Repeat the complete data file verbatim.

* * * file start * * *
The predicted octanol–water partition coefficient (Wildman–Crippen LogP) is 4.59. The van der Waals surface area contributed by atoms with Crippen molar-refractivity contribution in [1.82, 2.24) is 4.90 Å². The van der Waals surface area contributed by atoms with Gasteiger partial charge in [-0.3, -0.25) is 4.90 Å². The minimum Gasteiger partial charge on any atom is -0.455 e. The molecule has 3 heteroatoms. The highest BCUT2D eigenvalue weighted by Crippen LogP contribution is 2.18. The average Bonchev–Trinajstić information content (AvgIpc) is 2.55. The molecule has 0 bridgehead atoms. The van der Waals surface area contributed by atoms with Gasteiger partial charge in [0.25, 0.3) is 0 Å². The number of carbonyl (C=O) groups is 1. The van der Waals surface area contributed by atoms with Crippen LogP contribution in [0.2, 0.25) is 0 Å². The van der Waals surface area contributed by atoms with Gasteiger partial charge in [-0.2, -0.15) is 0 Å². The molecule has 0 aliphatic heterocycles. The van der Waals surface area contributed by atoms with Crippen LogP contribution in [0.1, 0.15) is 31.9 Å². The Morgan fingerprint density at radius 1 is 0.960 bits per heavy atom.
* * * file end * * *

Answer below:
The predicted octanol–water partition coefficient (Wildman–Crippen LogP) is 4.59. The van der Waals surface area contributed by atoms with Crippen molar-refractivity contribution in [1.82, 2.24) is 4.90 Å². The van der Waals surface area contributed by atoms with Gasteiger partial charge in [-0.3, -0.25) is 4.90 Å². The minimum Gasteiger partial charge on any atom is -0.455 e. The molecule has 3 heteroatoms. The highest BCUT2D eigenvalue weighted by Crippen LogP contribution is 2.18. The average Bonchev–Trinajstić information content (AvgIpc) is 2.55. The molecule has 0 bridgehead atoms. The van der Waals surface area contributed by atoms with Gasteiger partial charge in [0.25, 0.3) is 0 Å². The number of carbonyl (C=O) groups is 1. The van der Waals surface area contributed by atoms with Crippen LogP contribution in [0.2, 0.25) is 0 Å². The van der Waals surface area contributed by atoms with Gasteiger partial charge in [-0.2, -0.15) is 0 Å². The molecule has 0 aliphatic heterocycles. The van der Waals surface area contributed by atoms with Crippen LogP contribution in [0.1, 0.15) is 31.9 Å². The Morgan fingerprint density at radius 1 is 0.960 bits per heavy atom.